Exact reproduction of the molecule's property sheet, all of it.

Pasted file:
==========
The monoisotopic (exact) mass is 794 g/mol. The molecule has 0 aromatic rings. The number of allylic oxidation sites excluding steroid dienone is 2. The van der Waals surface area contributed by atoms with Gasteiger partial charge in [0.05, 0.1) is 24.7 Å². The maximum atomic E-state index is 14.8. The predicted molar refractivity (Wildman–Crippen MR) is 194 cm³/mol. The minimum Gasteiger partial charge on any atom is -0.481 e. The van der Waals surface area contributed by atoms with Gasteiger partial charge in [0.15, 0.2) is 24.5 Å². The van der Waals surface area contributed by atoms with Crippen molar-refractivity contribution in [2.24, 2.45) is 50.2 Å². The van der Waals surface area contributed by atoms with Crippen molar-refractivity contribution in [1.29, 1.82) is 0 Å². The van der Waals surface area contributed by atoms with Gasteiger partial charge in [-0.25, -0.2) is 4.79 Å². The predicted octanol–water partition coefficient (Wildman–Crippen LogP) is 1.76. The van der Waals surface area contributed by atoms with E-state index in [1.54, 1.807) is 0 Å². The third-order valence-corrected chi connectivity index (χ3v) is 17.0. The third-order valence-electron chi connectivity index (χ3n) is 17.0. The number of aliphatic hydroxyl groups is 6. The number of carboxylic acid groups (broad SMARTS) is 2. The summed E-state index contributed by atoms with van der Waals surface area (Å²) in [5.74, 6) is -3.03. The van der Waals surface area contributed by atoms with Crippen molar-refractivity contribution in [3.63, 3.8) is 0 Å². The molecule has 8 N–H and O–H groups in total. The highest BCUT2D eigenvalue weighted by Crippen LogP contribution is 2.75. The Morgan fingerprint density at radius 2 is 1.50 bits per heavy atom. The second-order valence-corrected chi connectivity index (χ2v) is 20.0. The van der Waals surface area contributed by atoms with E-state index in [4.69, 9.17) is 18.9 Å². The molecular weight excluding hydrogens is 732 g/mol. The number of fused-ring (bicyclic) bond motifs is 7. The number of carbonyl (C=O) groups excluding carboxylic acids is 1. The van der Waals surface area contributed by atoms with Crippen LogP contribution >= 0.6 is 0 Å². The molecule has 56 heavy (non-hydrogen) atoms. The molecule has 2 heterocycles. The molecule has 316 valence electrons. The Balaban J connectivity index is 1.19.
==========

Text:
The monoisotopic (exact) mass is 794 g/mol. The molecule has 0 aromatic rings. The number of allylic oxidation sites excluding steroid dienone is 2. The van der Waals surface area contributed by atoms with Gasteiger partial charge in [0.05, 0.1) is 24.7 Å². The maximum atomic E-state index is 14.8. The predicted molar refractivity (Wildman–Crippen MR) is 194 cm³/mol. The minimum Gasteiger partial charge on any atom is -0.481 e. The van der Waals surface area contributed by atoms with Gasteiger partial charge in [0.15, 0.2) is 24.5 Å². The van der Waals surface area contributed by atoms with Crippen molar-refractivity contribution in [2.24, 2.45) is 50.2 Å². The van der Waals surface area contributed by atoms with Crippen molar-refractivity contribution in [1.29, 1.82) is 0 Å². The van der Waals surface area contributed by atoms with Gasteiger partial charge in [-0.25, -0.2) is 4.79 Å². The predicted octanol–water partition coefficient (Wildman–Crippen LogP) is 1.76. The van der Waals surface area contributed by atoms with E-state index in [1.54, 1.807) is 0 Å². The third-order valence-corrected chi connectivity index (χ3v) is 17.0. The third-order valence-electron chi connectivity index (χ3n) is 17.0. The number of aliphatic hydroxyl groups is 6. The number of carboxylic acid groups (broad SMARTS) is 2. The summed E-state index contributed by atoms with van der Waals surface area (Å²) in [5.74, 6) is -3.03. The van der Waals surface area contributed by atoms with Crippen molar-refractivity contribution in [3.63, 3.8) is 0 Å². The molecule has 8 N–H and O–H groups in total. The highest BCUT2D eigenvalue weighted by Crippen LogP contribution is 2.75. The Morgan fingerprint density at radius 2 is 1.50 bits per heavy atom. The second-order valence-corrected chi connectivity index (χ2v) is 20.0. The van der Waals surface area contributed by atoms with E-state index in [4.69, 9.17) is 18.9 Å². The molecular weight excluding hydrogens is 732 g/mol. The number of fused-ring (bicyclic) bond motifs is 7. The number of carbonyl (C=O) groups excluding carboxylic acids is 1. The van der Waals surface area contributed by atoms with Crippen LogP contribution >= 0.6 is 0 Å². The molecule has 56 heavy (non-hydrogen) atoms. The molecule has 2 heterocycles. The molecule has 316 valence electrons. The Balaban J connectivity index is 1.19.